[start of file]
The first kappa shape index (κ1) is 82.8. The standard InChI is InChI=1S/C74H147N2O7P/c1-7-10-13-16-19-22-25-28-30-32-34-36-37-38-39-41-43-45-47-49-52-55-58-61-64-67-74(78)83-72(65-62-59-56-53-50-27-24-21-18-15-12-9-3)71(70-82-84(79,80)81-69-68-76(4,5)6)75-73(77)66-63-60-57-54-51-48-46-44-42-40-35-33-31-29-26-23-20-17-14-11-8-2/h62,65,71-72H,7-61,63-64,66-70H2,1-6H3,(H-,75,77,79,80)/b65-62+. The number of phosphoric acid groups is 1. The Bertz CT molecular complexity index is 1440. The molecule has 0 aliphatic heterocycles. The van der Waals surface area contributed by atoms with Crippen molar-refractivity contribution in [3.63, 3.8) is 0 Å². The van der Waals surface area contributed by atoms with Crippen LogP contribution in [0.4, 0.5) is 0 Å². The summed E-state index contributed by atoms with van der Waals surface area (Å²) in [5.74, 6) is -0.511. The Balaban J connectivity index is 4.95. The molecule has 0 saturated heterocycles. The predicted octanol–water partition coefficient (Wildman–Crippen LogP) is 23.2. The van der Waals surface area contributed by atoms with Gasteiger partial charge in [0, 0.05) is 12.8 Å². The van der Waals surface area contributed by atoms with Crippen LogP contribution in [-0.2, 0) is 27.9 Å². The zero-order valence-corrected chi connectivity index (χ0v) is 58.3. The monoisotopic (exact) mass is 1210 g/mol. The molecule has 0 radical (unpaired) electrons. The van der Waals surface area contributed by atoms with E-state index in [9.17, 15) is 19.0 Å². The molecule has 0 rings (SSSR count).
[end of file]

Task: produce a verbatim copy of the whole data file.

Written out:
The first kappa shape index (κ1) is 82.8. The standard InChI is InChI=1S/C74H147N2O7P/c1-7-10-13-16-19-22-25-28-30-32-34-36-37-38-39-41-43-45-47-49-52-55-58-61-64-67-74(78)83-72(65-62-59-56-53-50-27-24-21-18-15-12-9-3)71(70-82-84(79,80)81-69-68-76(4,5)6)75-73(77)66-63-60-57-54-51-48-46-44-42-40-35-33-31-29-26-23-20-17-14-11-8-2/h62,65,71-72H,7-61,63-64,66-70H2,1-6H3,(H-,75,77,79,80)/b65-62+. The number of phosphoric acid groups is 1. The Bertz CT molecular complexity index is 1440. The molecule has 0 aliphatic heterocycles. The van der Waals surface area contributed by atoms with Crippen molar-refractivity contribution in [3.63, 3.8) is 0 Å². The van der Waals surface area contributed by atoms with Crippen LogP contribution in [0.4, 0.5) is 0 Å². The summed E-state index contributed by atoms with van der Waals surface area (Å²) in [5.74, 6) is -0.511. The Balaban J connectivity index is 4.95. The molecule has 0 saturated heterocycles. The predicted octanol–water partition coefficient (Wildman–Crippen LogP) is 23.2. The van der Waals surface area contributed by atoms with Gasteiger partial charge in [0, 0.05) is 12.8 Å². The van der Waals surface area contributed by atoms with Crippen LogP contribution in [-0.2, 0) is 27.9 Å². The zero-order valence-corrected chi connectivity index (χ0v) is 58.3. The monoisotopic (exact) mass is 1210 g/mol. The molecule has 0 radical (unpaired) electrons. The van der Waals surface area contributed by atoms with E-state index in [9.17, 15) is 19.0 Å². The molecule has 0 rings (SSSR count).